Usher in May at the Four Store Event and help fill NKSC Food Pantry

April 30, 2009 // 0 Comments

Event to be held May 1-2 in the Rockford Rotary Pavilion Feel like celebrating spring with a bit of fresh air-and a fresh new look- but you don’t want to break the bank or wait for the July sidewalk sales? Fret no more! Just head to the Four Store Event to be held at the Rockford Rotary Pavilion in downtown Rockford on Squire Street (across from the post office) and snatch up the bargains while they last. But before you head out, be sure to take a non-perishable food item with you. All those who make a donation will receive a free gift. Barb Stein, owner of Great Northern Trading Company and one of the event’s organizers, notes: “in this tough economy, the demands on food pantries have escalated, and we as business owners want to do our part to help out. We are giving a free gift to anyone who brings a non-perishable food item with them to the Four Store event.” This first ever sidewalk-type event is being organized by Rockford-based businesses Baskets in the Belfry, Kimberly’s Boutique, Right Up Your Alley, and Great Northern Trading Company. The four stores will be offering a huge array of items at deep discount clearance prices.  According to store owners Polly VonEshen (Baskets in the Belfry) and Jan Wallace (Right Up Your Alley) there will be a little bit of everything at the Four Store Event, including apparel, jewelry, home décor and much more. Kim Smith, owner of Kimberly’s Boutique, promises the group’s spring-cleaning efforts have resulted in a treasure-trove of bargains you won’t want to pass up. The Four Store Event runs Friday, May 1 and Saturday, May 2 from 10 a.m. to 5 p.m. The Rockford Rotary Pavilion is a covered venue in the heart of downtown Rockford, so come out-rain or shine-and enjoy the fun and sure savings… and don’t forget your non-perishable food item.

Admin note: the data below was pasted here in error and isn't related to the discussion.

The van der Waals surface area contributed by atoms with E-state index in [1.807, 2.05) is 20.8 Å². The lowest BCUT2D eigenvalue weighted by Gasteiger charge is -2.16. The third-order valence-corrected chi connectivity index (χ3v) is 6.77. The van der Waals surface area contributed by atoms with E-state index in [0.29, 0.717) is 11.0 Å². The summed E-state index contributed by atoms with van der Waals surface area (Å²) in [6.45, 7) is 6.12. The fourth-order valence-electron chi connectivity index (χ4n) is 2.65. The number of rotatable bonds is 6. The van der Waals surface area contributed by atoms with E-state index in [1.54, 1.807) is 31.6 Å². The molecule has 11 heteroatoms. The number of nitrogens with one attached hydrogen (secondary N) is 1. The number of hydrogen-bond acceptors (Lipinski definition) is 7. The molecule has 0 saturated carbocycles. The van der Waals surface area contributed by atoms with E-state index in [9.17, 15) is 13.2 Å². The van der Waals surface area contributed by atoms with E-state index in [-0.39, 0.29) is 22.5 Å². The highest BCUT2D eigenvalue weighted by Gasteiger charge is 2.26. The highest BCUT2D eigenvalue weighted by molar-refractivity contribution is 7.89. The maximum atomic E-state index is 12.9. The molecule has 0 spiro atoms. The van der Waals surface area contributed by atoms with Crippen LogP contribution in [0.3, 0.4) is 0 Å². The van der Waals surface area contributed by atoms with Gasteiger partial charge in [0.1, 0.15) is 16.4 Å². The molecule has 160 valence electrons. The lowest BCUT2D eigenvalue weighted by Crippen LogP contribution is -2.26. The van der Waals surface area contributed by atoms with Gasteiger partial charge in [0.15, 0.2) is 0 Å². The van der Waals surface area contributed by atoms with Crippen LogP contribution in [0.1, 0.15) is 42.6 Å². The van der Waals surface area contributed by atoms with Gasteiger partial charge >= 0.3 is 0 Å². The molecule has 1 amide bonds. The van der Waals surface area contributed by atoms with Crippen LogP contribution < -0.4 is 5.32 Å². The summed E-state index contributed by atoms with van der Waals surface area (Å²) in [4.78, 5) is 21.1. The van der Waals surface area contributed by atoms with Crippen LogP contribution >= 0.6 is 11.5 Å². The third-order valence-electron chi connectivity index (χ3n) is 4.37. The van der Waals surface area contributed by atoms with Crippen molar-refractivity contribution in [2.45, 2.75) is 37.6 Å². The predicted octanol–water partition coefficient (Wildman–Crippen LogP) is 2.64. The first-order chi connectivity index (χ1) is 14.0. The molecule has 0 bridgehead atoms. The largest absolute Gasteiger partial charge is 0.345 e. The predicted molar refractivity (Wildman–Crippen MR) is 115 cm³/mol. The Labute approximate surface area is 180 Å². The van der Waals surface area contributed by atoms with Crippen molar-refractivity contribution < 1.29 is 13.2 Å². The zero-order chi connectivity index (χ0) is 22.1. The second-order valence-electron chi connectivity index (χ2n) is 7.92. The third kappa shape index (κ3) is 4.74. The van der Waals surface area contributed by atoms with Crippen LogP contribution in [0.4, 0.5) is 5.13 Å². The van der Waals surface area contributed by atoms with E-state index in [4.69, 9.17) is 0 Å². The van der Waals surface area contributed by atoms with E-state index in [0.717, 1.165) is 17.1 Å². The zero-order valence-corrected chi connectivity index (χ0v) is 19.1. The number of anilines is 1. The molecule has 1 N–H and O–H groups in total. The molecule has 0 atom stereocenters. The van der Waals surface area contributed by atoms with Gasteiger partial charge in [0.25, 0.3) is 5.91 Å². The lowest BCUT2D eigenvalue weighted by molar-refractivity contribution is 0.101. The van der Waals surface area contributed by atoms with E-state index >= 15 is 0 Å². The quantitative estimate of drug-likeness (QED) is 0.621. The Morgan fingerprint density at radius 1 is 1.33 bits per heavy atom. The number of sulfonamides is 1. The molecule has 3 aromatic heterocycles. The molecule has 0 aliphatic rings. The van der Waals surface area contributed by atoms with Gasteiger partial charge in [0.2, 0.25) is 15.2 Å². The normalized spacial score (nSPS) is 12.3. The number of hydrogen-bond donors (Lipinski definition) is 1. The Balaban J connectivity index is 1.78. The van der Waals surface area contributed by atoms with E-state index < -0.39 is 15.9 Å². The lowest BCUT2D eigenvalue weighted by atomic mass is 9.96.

The Adventures of Tom Sawyer and Huck Finn to be performed

April 30, 2009 // 0 Comments

  The Rogue River Community Theatre will be presenting “The Adventures of Tom Sawyer and Huck Finn” a comedy/drama on Friday, May 1 at 8 p.m. and Saturday May 2 at 2 p.m. and 8 p.m. at the Rockford Freshman Center, 4500 Kroes Street, Rockford. Tickets are adults $8 and students $3. A repeat performance will be at Kent Theatre, 8 N. Main Street, Cedar Springs on Friday, May 8 at 8 p.m. and Saturday, May 9 at 8 p.m. Tickets are adults $10 and students $5. For more information contact (616)874-5264